Last week, Georgia coach Mark Richt talked about how big last week's game against Arkansas was from the standpoint of staying in the hunt for the SEC East title.
Saturday night in Starkville against Mississippi State (7 p.m., FSN), it's all about survival in the nation's most unforgiving conference.
For the ardent Bulldog fan, it's not a pretty scenario.
Another loss would mark the first time in Richt's 10-year tenure that Georgia would have dropped three games in a row; not good news at all, especially for a team some thought might push Florida for a division crown.
Linebacker Christian Robinson admits such thoughts weigh heavy on the players' minds.
"It's difficult, but at the end of day, with our group of guys, we come together and say the only people that matter at the end of the day are the people in this room. We stick together and count on each other," Robinson said. "I really feel like we have gotten better, and when we are called upon to get a stop, we have the capability of doing that. If we continue to work hard and correct the things that we've done wrong, and if we continue to do what we are good at the right way, we have a chance to get to a better place that people might not think we are capable of getting to."
Mississippi State (1-2, 0-2) is feeling some of Georgia's pain.
After opening with an impressive victory over Memphis, the Bulldogs have struggled offensively, dropping back-to-back games to Auburn and LSU.
"It's a big game for both programs. You know, you're looking at someone coming out of this game with a pretty good jump start on the rest of the season," Mullen said. "I know both of us have been playing very difficult, early season schedules in conference. If we get out of this run at 2-2, that will hopefully set us up to have a successful season."
Richt feels the same.
If the Bulldogs can get past MSU, Georgia's schedule sets up nicely with Colorado, Tennessee, Vanderbilt and Kentucky on the docket before the annual grudge match with Florida in Jacksonville the final Saturday of October.
Also, next week Georgia welcomes back wide receiver A.J. Green whose four-game suspension levied upon him by the NCAA will be up, which by itself should inject some needed optimism to carry on through the rest of the year.
But even with Green, Richt knows there are other areas of his team's play that need addressing, including the offensive and defensive fronts where the Bulldog coach wants to see both lines of scrimmage become more physical at the point of attack.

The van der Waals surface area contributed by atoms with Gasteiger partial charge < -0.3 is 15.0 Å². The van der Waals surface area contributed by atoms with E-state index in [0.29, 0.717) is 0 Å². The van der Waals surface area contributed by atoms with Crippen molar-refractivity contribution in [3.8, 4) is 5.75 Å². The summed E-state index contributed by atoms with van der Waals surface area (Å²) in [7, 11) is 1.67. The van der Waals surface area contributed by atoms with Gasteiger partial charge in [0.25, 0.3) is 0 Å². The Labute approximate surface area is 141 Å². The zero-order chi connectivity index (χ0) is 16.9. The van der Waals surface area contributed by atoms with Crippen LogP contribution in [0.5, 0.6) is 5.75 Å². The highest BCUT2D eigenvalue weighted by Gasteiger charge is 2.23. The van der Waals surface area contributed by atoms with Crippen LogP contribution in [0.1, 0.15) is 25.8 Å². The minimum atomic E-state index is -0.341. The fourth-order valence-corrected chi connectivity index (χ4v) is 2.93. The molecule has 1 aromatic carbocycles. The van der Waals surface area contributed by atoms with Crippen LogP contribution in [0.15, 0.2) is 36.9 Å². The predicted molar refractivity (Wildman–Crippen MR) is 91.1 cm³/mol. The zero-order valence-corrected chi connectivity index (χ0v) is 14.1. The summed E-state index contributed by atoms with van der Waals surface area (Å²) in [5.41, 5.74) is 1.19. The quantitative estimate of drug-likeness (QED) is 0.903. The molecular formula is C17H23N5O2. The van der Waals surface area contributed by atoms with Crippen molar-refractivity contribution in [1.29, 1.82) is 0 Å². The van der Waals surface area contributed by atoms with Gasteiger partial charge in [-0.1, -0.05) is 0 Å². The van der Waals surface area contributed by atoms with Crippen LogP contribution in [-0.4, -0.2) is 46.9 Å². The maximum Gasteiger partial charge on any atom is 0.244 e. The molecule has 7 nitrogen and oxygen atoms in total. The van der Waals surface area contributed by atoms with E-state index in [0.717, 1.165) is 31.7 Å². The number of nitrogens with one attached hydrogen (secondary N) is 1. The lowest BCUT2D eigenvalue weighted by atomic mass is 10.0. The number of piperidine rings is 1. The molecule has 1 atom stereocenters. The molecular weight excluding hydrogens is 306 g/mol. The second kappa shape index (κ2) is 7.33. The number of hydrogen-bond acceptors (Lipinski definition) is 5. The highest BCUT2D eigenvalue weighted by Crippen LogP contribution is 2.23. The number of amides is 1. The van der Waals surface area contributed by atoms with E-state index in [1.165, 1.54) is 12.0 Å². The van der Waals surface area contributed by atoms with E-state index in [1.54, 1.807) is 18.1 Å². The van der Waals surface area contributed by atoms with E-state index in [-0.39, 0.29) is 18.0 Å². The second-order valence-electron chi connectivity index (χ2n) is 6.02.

"The South Carolina game, of course we weren't too pleased with what happened on the defensive front or the offensive front for that matter. I think our lines played much better this past game," Richt said. "Other than that, (last Saturday) the protection was very solid. The run-blocking definitely improved. I thought the backs got a little bit better at getting more than what was blocked for, but you still have tight ends that have to keep getting better and fullbacks too. I think they improved."
Mullen said Mississippi State has been having similar issues with its offensive front as well.
"For an experienced group we are just not communicating very well. It's kind of taking care of themselves, instead of taking care of the line and you need all five guys to play together. On our 13 play drive that we scored the other night (against LSU), nine of those 13 plays all five guys graded best doing the right thing for us," Mullen said. "It's a shock what happens when all five offensive linemen, all on the same play, do the right thing and nine of those 13 plays on that drive they all did their job and we were successful. So we have just talked to them a lot about communicating and being on the same page to get the job done and if we do that, then I do expect us to play much better on the offensive line."
Still, Mullen believes his offense is making strides.
Like Georgia, the Bulldogs' second-year coach believes with a little consistency, good results will start to show.
Mullen said he'll continue using both junior Chris Relf and redshirt freshman Tyler Russell at quarterback to hopefully make that happen.
"The strength is that we're not far off. When you watch film, the weaknesses are we just have no consistency. We had one offensive penalty the other night, coming after our longest play of the game, a 22 yard gain and then we jump offsides. That is what great offenses don't do. They capitalize on one play after another and play with consistency," Mullen said. "That's what I haven't seen out of us, that consistent performance offensively. Now, when you watch it on film, you can point to it on every single play. We watched it as a whole offense yesterday, and we're not far off we just need to be more consistent."
Georgia defensive coordinator Todd Grantham has been singing a similar tune.
Inconsistency on the defensive side has led to some big plays by opposing offenses, a fact Grantham hopes to have shored up in time for Saturday's game for the Bulldogs who are anxious to get that losing taste washed out of their collective mouths.
"Our main objective is to win games. Unfortunately we're on a losing streak now, which is not something we wanted or imagined. We have to try to focus on getting better and pulling it out this week," Durham said. "We're going to have to stay together. We can't point fingers at whose making mistakes and who's not. We have to try to make plays when given the opportunity. We have to stay focused and stay with the task at hand. We need to be willing to get back out there and throw it all out there, put it all on the line."
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